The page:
If you are issuing a check to the IRS this year, be sure to spell out the name, rather than abbreviating “IRS”. Scammers are looking for checks written out to the IRS because this allows them to change the “I” to a “T” or “M”.
They simply open an account in that name (TRS or MRS) and deposit the check. Unfortunately, this is a common scam and typically, you won’t know the check has been stolen until the IRS pursues you for non-payment.
The sooner you file, the less chance thieves have of filing under your SSN and stealing your refund. Tax related identity theft victims often have to wait one year or more to get their refund from the IRS. The IRS offers a Taxpayer’s Guide to Identity Theft on their website with more information on protecting yourself from identity theft.
There is always a risk when handing over sensitive financial information to another party. Be sure you are aware of their commitment to security and privacy before you select a tax preparer.
Never respond to emails, text messages or social media requests from someone who appears to be from the IRS. The IRS states on their website that they don’t initiate contact with taxpayers through those methods. Report all unsolicited email claiming to be from the IRS to firstname.lastname@example.org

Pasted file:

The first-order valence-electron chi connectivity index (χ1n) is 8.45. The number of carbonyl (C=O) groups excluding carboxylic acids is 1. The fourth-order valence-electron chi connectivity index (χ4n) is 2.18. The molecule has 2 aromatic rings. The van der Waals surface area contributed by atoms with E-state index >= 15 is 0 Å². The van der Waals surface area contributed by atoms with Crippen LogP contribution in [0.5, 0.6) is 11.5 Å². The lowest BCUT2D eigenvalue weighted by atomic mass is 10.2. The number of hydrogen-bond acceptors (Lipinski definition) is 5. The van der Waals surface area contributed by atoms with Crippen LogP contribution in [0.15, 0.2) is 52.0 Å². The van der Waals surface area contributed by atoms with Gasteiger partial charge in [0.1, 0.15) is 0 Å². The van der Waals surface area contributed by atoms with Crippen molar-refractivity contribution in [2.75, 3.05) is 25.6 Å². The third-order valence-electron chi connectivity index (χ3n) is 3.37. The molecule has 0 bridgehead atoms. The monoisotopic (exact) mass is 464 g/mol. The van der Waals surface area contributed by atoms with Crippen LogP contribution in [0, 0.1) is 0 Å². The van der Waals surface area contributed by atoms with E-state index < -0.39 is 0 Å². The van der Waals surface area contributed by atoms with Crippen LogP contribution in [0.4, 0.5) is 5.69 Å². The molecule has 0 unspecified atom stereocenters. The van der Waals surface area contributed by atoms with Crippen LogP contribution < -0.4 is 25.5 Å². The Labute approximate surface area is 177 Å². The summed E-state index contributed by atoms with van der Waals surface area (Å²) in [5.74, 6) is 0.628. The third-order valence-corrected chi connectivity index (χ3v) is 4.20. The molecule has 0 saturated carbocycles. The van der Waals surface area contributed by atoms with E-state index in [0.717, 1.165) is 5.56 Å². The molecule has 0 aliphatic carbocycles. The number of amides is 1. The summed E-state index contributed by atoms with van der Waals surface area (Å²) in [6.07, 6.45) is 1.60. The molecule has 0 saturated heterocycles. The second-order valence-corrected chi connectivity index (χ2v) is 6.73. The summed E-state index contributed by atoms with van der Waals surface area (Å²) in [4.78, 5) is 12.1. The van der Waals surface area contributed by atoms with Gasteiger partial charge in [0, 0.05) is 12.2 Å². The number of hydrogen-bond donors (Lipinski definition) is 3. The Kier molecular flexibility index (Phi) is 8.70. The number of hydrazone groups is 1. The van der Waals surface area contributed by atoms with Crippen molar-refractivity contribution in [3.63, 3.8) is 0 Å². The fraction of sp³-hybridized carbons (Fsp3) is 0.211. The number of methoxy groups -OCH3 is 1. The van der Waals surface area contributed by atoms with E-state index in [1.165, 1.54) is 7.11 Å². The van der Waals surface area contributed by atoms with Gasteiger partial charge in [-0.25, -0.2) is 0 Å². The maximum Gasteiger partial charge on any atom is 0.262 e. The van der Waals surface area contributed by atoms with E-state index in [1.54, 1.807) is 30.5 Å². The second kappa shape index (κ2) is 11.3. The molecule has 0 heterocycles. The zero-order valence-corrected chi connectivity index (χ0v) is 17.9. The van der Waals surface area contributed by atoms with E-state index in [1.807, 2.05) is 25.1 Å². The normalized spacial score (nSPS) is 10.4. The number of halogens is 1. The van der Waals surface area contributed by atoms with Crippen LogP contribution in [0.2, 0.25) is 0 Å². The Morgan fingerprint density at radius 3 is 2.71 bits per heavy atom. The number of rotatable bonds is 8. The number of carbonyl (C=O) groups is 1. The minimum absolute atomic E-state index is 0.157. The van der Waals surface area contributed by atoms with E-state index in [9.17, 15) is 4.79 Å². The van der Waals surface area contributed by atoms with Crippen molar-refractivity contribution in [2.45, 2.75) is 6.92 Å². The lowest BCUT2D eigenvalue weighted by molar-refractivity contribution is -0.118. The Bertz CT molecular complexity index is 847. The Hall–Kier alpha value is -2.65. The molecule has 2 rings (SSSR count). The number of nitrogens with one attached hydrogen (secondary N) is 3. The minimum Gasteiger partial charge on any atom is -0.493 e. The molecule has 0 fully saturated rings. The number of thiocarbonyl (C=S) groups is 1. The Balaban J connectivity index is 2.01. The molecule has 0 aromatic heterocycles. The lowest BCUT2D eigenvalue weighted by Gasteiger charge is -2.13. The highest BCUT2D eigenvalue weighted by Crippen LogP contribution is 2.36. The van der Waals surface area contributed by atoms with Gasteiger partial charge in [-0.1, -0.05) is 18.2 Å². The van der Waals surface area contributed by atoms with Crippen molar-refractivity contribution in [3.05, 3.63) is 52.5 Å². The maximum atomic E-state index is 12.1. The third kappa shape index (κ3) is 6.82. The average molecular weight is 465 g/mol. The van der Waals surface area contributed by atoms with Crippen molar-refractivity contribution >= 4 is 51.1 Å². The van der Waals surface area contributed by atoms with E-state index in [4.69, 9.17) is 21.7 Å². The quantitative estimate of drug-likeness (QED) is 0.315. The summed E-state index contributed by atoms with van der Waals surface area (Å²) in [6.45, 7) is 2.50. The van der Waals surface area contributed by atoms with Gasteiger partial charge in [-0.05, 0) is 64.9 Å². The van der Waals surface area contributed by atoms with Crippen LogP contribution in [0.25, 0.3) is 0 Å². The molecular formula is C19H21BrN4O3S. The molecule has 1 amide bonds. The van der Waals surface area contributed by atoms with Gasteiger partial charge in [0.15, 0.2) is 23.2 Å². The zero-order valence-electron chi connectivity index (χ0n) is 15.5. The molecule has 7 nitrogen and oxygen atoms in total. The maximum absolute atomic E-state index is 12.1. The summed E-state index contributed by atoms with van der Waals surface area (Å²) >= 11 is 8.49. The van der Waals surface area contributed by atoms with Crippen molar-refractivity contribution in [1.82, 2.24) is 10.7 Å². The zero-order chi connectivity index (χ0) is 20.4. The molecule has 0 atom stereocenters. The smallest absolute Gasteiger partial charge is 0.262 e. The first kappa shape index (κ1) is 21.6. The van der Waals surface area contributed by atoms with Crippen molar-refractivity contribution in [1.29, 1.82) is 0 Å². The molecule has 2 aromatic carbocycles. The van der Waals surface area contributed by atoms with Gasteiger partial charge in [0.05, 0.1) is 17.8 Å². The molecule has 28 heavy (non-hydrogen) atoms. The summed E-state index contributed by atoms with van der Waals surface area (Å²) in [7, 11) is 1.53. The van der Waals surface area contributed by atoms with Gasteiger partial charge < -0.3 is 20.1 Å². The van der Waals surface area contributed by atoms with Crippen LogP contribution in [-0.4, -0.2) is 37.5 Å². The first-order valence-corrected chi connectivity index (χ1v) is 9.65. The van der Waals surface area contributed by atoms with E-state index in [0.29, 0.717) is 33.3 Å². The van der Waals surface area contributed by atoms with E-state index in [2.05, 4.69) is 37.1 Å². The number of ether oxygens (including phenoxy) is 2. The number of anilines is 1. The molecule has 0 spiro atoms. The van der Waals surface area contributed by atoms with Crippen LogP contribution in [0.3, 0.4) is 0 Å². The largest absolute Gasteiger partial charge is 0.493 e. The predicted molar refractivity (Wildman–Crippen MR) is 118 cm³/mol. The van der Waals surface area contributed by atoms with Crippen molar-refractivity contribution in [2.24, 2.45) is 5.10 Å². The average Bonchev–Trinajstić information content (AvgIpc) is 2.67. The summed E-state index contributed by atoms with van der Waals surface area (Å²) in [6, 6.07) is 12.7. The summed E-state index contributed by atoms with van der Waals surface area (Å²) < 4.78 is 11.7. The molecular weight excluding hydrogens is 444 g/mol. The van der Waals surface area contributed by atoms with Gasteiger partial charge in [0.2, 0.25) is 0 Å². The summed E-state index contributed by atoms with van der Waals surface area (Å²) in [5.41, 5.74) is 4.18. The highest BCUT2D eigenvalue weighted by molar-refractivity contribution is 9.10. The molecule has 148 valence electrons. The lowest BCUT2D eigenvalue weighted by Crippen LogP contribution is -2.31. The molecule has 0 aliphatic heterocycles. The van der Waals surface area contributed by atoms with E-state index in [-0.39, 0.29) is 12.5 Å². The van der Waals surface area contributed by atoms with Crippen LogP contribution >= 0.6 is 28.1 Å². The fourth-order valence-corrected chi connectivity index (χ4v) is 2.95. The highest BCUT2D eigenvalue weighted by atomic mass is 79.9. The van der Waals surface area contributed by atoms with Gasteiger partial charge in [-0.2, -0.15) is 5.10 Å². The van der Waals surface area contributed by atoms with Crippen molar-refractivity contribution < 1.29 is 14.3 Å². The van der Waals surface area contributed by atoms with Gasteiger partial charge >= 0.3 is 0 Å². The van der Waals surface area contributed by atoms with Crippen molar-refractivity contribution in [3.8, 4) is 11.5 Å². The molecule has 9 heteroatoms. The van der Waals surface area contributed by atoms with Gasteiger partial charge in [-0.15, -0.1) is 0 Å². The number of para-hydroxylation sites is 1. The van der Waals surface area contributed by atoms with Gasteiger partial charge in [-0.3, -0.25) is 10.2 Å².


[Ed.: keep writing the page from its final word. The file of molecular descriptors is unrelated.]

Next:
Never share your personal information with someone who calls or emails you requesting to “verify” or update the information they have on record.
Government agencies and most financial institutions do not gather information with a phone call or email. Instead, find the public number for the department or organization and call them back to confirm they were in fact calling you.
According to Experian, 91% of taxpayers will be using personal computers or tablets to file their taxes electronically. When dealing with sensitive information, always be sure you are on a secure network connection for any online activity.
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